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Image / Editorial

#IMAGEInspires: So You Didn’t Get The Promotion. Now What?

by Jennifer McShane
17th Nov 2017

Getting passed for promotion can be a devastating thing. Chances are, you’ve spent lots of time gearing up, getting excited about your new role and title and this unexpected setback can be a blow to your self-esteem. It’s made all the harder when you consider that even going for a promotion at all can be difficult and nerve-wracking. You feel overlooked, angry, upset and naturally can begin to question your place within the company. But chances are, you really like your job. You’ve worked hard, steadily climbing the ladder bit by bit to get where you want to be and likely don’t want to throw in the towel when you’re so close to achieving your goals. So, what’s the next step?

We asked some of the nominees in the Professional Managment category in our 2017 Businesswoman of the Year Awards to weigh in with their advice for getting through this work rough patch:     


The most important piece of advice is to firstly recognise that you had the confidence to put yourself forward for the role in the first place and not to lose sight of that. Not every CV that is sent out results in an interview and not every interview will lead to a job offer. It’s what you do next that will differentiate you in the next role you apply for. Reflect on what you might have done or said differently, but don’t dwell on it forever. Always ask for feedback, make sure you ask it in the right way though as people are more likely to spend time in providing feedback if it is for your development rather than ‘why did someone else do better than me’. Now rebuild your confidence, you have taken the feedback on board, worked on the gaps, and then you can always get your CV out there if you feel you’re ready to.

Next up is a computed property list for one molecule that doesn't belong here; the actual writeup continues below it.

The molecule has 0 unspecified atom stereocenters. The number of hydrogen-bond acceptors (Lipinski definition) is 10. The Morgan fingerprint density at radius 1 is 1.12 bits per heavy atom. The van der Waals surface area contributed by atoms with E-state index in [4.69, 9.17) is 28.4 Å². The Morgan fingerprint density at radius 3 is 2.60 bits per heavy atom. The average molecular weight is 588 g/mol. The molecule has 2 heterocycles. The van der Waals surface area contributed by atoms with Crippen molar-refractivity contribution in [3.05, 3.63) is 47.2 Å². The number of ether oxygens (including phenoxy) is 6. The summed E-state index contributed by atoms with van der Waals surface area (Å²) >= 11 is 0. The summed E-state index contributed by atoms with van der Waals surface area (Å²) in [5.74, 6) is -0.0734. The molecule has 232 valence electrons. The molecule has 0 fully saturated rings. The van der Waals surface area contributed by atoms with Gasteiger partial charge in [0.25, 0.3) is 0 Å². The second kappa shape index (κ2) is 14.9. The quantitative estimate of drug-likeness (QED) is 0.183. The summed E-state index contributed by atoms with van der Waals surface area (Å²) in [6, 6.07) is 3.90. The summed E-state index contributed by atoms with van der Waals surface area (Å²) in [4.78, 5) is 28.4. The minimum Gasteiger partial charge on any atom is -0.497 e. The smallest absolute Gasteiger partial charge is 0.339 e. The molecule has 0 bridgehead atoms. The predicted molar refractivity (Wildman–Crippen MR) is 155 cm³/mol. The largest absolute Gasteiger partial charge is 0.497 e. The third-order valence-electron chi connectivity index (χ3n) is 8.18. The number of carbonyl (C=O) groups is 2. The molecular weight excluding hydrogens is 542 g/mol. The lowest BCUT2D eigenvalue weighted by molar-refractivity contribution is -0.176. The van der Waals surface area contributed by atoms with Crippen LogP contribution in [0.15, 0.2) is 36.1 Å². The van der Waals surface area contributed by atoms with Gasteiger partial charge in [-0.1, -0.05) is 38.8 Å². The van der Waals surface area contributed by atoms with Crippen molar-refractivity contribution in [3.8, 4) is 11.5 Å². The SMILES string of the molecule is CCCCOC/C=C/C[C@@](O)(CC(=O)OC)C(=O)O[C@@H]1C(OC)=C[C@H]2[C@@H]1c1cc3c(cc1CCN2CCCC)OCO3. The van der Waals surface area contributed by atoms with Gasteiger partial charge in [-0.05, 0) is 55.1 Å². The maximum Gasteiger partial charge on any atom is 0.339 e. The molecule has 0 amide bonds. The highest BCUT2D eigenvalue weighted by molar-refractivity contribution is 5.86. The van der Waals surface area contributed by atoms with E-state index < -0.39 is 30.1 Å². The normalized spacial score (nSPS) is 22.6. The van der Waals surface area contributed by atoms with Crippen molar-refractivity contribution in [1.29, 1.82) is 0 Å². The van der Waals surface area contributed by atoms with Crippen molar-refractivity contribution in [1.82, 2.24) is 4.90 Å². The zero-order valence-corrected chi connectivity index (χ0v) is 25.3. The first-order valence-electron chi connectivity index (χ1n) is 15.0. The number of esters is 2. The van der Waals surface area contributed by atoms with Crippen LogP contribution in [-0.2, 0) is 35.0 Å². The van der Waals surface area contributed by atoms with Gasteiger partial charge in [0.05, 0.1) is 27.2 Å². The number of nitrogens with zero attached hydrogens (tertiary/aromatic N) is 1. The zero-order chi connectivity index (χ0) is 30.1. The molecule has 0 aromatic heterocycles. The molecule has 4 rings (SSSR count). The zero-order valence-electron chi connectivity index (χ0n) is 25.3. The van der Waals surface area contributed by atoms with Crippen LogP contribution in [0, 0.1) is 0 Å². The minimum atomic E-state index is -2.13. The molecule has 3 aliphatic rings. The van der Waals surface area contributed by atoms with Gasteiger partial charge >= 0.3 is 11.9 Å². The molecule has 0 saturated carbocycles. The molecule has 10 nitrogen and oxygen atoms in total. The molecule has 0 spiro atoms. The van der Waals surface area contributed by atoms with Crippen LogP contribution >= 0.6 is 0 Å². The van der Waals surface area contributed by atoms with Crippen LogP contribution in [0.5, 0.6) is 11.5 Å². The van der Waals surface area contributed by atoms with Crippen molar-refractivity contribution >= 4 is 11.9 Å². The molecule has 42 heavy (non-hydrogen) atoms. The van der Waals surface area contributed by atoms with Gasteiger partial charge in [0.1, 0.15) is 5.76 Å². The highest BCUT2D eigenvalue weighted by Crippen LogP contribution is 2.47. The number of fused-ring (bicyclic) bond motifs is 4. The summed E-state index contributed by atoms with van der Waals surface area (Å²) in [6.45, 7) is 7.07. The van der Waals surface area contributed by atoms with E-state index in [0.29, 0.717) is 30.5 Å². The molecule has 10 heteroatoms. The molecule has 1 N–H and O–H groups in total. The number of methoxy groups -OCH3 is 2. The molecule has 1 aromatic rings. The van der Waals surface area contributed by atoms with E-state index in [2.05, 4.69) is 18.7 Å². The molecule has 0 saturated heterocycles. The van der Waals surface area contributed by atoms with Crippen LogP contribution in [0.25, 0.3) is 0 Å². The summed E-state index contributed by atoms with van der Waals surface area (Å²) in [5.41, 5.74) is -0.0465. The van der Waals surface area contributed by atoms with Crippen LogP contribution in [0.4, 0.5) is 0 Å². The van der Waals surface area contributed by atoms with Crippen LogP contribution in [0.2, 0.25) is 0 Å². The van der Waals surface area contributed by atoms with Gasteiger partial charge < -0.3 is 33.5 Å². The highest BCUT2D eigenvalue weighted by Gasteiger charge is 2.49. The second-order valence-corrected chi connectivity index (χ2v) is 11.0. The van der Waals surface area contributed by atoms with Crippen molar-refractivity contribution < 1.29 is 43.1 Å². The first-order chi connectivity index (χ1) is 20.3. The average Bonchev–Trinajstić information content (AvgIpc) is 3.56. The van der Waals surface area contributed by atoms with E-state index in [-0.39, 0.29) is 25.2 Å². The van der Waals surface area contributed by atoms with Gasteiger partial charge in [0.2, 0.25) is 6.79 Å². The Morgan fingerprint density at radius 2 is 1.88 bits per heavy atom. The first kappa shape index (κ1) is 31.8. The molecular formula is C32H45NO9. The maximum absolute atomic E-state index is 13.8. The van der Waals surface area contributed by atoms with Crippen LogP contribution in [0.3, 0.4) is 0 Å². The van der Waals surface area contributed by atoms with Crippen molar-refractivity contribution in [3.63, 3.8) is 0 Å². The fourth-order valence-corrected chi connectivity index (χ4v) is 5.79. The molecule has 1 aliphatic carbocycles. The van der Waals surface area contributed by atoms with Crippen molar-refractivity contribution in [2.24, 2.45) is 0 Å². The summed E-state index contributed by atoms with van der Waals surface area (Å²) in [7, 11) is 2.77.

Lorraine Peters, Head of Personal Banking, Permanent TSB

The key is to try and understand the reasoning behind the outcome and to figure out what steps can be taken to ensure a more positive outcome the next time.

Alma O’Brien, Partner/Head of Tax, Finance Partner for 2017, Baker Tilly Hughes Blake


Try and seek feedback during the year as to how management feel you are getting on. Don’t find out just at review time there is an issue, try and address in advance. Be proactive and seek other professional development opportunities you can request in replacement of salary. This may progress your career more on a longer-term basis.Try and stay professional. It’s really hard but seek the feedback -good and bad- as to why the decision was made and then seek the advice of the manager re next steps.  Look outside the organisation for leadership development opportunities to build your leadership skills, so that you broaden your influencing skills. Many voluntary organisations like the GAA or going on the board of a school or charity can provide valuable experience in how to negotiate and grow.

 Rosemary Steen, Executive Director Customer, Regulations & External Affairs, EirGrid Group


It happens, it’s necessary, and it doesn’t necessarily reflect your worth in an organisation. If you get every promotion or pay increase that you seek, chances are that your asks are too modest. If you’re consistently chasing more responsibility and better compensation, occasionally you’re going to hear ‘no’. But if you’re repeatedly hearing ‘no’ while others are progressing, it’s time to re-evaluate your approach. Successful negotiations should never be adversarial and don’t require winners and losers. Whatever the outcome, always ask for feedback and listen objectively to it – but don’t internalise the negative. And never, ever apologise for negotiating hard for fear of being seen as aggressive. Smart employers will know that if you negotiate hard for yourself, you’ll negotiate hard on their behalf once you’re part of their team.